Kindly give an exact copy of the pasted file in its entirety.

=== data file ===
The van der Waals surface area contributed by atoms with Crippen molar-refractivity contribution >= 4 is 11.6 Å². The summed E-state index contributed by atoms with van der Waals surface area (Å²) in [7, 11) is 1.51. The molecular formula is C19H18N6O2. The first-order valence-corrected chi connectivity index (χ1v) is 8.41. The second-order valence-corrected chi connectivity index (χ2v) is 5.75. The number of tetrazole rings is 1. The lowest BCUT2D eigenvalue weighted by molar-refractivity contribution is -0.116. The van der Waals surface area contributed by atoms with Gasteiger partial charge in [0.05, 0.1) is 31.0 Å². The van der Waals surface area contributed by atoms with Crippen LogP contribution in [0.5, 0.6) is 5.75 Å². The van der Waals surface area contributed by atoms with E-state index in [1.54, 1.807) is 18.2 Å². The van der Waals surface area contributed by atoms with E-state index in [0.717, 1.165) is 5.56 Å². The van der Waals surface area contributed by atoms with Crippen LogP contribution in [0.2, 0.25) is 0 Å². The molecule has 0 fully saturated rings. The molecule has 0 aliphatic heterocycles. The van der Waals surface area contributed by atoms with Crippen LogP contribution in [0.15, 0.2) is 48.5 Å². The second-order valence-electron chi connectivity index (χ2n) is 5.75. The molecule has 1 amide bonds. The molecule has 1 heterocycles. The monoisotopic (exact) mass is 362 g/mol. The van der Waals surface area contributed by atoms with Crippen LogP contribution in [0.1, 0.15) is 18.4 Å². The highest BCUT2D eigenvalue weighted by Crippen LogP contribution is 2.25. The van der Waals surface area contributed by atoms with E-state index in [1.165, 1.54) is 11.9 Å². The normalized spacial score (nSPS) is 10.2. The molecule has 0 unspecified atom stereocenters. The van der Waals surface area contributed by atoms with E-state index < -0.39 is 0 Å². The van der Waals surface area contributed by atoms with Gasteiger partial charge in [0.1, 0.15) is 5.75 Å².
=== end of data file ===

The van der Waals surface area contributed by atoms with Crippen molar-refractivity contribution >= 4 is 11.6 Å². The summed E-state index contributed by atoms with van der Waals surface area (Å²) in [7, 11) is 1.51. The molecular formula is C19H18N6O2. The first-order valence-corrected chi connectivity index (χ1v) is 8.41. The second-order valence-corrected chi connectivity index (χ2v) is 5.75. The number of tetrazole rings is 1. The lowest BCUT2D eigenvalue weighted by molar-refractivity contribution is -0.116. The van der Waals surface area contributed by atoms with Gasteiger partial charge in [0.05, 0.1) is 31.0 Å². The van der Waals surface area contributed by atoms with Crippen LogP contribution in [0.5, 0.6) is 5.75 Å². The van der Waals surface area contributed by atoms with E-state index in [1.54, 1.807) is 18.2 Å². The van der Waals surface area contributed by atoms with E-state index in [0.717, 1.165) is 5.56 Å². The van der Waals surface area contributed by atoms with Crippen LogP contribution in [0.2, 0.25) is 0 Å². The molecule has 0 fully saturated rings. The molecule has 0 aliphatic heterocycles. The van der Waals surface area contributed by atoms with Crippen LogP contribution in [0.15, 0.2) is 48.5 Å². The second-order valence-electron chi connectivity index (χ2n) is 5.75. The molecule has 1 amide bonds. The molecule has 1 heterocycles. The monoisotopic (exact) mass is 362 g/mol. The van der Waals surface area contributed by atoms with Crippen LogP contribution in [0.1, 0.15) is 18.4 Å². The highest BCUT2D eigenvalue weighted by Crippen LogP contribution is 2.25. The van der Waals surface area contributed by atoms with E-state index in [1.165, 1.54) is 11.9 Å². The normalized spacial score (nSPS) is 10.2. The molecule has 0 unspecified atom stereocenters. The van der Waals surface area contributed by atoms with E-state index < -0.39 is 0 Å². The van der Waals surface area contributed by atoms with Gasteiger partial charge in [0.1, 0.15) is 5.75 Å².